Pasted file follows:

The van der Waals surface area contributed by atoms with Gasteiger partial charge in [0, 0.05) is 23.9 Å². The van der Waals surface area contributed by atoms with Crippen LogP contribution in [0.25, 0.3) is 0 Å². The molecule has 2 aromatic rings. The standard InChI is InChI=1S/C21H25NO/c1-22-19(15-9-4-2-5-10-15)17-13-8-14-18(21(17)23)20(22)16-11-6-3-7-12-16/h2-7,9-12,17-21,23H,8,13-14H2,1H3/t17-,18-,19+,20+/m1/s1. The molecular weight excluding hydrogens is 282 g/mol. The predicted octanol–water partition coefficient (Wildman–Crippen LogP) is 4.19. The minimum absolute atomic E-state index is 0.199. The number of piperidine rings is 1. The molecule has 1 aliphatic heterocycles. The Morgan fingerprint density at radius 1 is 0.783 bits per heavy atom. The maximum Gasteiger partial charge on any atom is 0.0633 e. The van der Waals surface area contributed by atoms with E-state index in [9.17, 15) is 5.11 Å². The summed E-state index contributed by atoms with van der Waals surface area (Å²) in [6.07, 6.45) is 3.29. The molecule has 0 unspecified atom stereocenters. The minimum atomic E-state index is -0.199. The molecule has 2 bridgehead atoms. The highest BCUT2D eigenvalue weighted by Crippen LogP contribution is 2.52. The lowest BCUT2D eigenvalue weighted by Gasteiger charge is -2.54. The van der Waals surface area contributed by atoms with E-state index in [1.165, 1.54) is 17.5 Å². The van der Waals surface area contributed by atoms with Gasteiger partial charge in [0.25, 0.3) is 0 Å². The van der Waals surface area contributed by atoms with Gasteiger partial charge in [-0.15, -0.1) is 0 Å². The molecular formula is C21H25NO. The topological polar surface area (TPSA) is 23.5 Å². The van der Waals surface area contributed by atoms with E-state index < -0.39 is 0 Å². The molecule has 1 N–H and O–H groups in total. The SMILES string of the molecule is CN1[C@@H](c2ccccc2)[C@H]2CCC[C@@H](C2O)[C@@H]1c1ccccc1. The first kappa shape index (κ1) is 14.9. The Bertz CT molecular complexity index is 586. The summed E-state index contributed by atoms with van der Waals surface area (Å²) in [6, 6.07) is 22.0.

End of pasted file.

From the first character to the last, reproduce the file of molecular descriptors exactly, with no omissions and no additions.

The van der Waals surface area contributed by atoms with Gasteiger partial charge in [0, 0.05) is 23.9 Å². The van der Waals surface area contributed by atoms with Crippen LogP contribution in [0.25, 0.3) is 0 Å². The molecule has 2 aromatic rings. The standard InChI is InChI=1S/C21H25NO/c1-22-19(15-9-4-2-5-10-15)17-13-8-14-18(21(17)23)20(22)16-11-6-3-7-12-16/h2-7,9-12,17-21,23H,8,13-14H2,1H3/t17-,18-,19+,20+/m1/s1. The molecular weight excluding hydrogens is 282 g/mol. The predicted octanol–water partition coefficient (Wildman–Crippen LogP) is 4.19. The minimum absolute atomic E-state index is 0.199. The number of piperidine rings is 1. The molecule has 1 aliphatic heterocycles. The Morgan fingerprint density at radius 1 is 0.783 bits per heavy atom. The maximum Gasteiger partial charge on any atom is 0.0633 e. The van der Waals surface area contributed by atoms with E-state index in [9.17, 15) is 5.11 Å². The summed E-state index contributed by atoms with van der Waals surface area (Å²) in [6.07, 6.45) is 3.29. The molecule has 0 unspecified atom stereocenters. The minimum atomic E-state index is -0.199. The molecule has 2 bridgehead atoms. The highest BCUT2D eigenvalue weighted by Crippen LogP contribution is 2.52. The lowest BCUT2D eigenvalue weighted by Gasteiger charge is -2.54. The van der Waals surface area contributed by atoms with E-state index in [1.165, 1.54) is 17.5 Å². The van der Waals surface area contributed by atoms with Gasteiger partial charge in [0.25, 0.3) is 0 Å². The van der Waals surface area contributed by atoms with Gasteiger partial charge in [-0.15, -0.1) is 0 Å². The molecular formula is C21H25NO. The topological polar surface area (TPSA) is 23.5 Å². The van der Waals surface area contributed by atoms with E-state index < -0.39 is 0 Å². The molecule has 1 N–H and O–H groups in total. The SMILES string of the molecule is CN1[C@@H](c2ccccc2)[C@H]2CCC[C@@H](C2O)[C@@H]1c1ccccc1. The first kappa shape index (κ1) is 14.9. The Bertz CT molecular complexity index is 586. The summed E-state index contributed by atoms with van der Waals surface area (Å²) in [6, 6.07) is 22.0.